5 Etiquette Tips for Uncorking and Pouring Wine
Have you ever been to a coffee shop where they pour lattes that come out looking like swans or palm trees? You’ve likely watched them steam milk until a slight whistling sound, then gently tap the steaming pitcher on the counter to release bubbles. They then move the pitcher deftly while pouring with a slight swirling motion. These extra flourishes are indicative of skills and facility.
Wine, too, offers you the chance to show a special level of adeptness, and it begins with opening and pouring wine with style and elegance. Incorporate these tips into your wine pouring, and your friends will be calling you “Cabernet Casanova” in no time.
1. Cut foil, then wipe.
We’ve all had that piece of foil stick to a cookie or baked potato before. That bite of aluminum sends pain shooting through your tooth and a wash of metallic flavor through your mouth. It’s not the most pleasant experience, to say the least.
To a lesser degree, wine poses this same risk. With the exception of wax dipped bottles, the vast majority of wine comes foil wrapped. Even if your foil cutting skills are top-notch, traces may be left on the tip of the bottle that can taint the flavor of your first pour every so slightly. Take a clean linen or cotton napkin and wipe the edge. Repeat this step after uncorking.
2. Hold the bottle by the neck when uncorking.
For the same reason we don’t hold wine glasses by the goblet, a tight grip on a wine bottle while opening is generally discouraged. We don’t want to allow the heat from our hands to warm the bottle while we uncork a fresh bottle. Plus, the neck offers a better grip and more leverage. What could be worse than a bottle slipping and spilling during the uncorking process. The horror!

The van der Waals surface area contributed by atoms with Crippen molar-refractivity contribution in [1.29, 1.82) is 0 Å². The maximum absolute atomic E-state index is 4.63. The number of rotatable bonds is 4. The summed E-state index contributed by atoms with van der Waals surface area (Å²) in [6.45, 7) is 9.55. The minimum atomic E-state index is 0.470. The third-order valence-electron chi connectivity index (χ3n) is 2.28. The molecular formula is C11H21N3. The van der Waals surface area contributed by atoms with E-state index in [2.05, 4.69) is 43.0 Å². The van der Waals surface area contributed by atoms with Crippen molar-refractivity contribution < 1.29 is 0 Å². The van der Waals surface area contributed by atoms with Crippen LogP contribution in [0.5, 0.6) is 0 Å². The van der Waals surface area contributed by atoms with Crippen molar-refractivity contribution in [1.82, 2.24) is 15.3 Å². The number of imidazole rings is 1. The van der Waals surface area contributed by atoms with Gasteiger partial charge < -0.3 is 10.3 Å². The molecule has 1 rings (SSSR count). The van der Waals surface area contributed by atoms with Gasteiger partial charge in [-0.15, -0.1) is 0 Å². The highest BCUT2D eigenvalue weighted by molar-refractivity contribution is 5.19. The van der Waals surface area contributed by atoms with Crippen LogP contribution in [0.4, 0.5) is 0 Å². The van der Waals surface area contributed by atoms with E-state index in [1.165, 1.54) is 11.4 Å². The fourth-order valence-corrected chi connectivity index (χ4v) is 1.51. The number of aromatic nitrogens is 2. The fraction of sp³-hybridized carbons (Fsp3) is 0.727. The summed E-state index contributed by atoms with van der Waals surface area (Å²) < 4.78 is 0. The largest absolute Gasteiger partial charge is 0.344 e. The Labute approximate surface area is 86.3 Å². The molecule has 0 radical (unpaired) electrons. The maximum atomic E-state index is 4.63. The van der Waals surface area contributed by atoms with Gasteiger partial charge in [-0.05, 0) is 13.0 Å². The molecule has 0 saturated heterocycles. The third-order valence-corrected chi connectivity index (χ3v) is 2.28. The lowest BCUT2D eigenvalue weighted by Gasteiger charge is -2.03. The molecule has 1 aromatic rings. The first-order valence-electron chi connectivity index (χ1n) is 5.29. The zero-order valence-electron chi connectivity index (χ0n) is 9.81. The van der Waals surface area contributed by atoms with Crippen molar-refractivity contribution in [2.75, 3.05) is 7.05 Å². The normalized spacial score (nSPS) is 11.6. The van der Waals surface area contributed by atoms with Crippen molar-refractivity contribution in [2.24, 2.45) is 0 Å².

3. Check the cork.
You should look at the cork for two reasons. First, you want to examine it to make sure there are no apparent signs of breakage. The only thing worse than foil in your wine is cork, and it’s a signature of a rookie oenophile. Second, the cork gives you the first indication of the quality of what’s inside. If the cork smells funny or the color is off, check the wine for spoilage.
4. That concavity at the bottom? Yeah, that’s for you.
Fancy restaurants know this one well. Wine makers aren’t trying you rip you off by shaping the bottles this way. The indentation at the bottom of a wine bottle is there for your thumb. This one takes some practice, but the proper way to hold a bottle is to hold by the base with your thumb in the divot. For added finesse, keep the label facing those you’re serving.
5. Don’t hold the glass while pouring.
Again, temperature control is a big deal in the high-falutin’ wine world. Leave the glass upright, and pour at a slight angle. You want a nice, gentle “glugging” sound—just enough to aerate the wine, but not enough to cause any serious frothing.
Learning some uncorking and pouring flair can earn you some serious street cred and style points among friends and family—and perhaps even that special someone. Master these, and take a step toward becoming a wine superstar.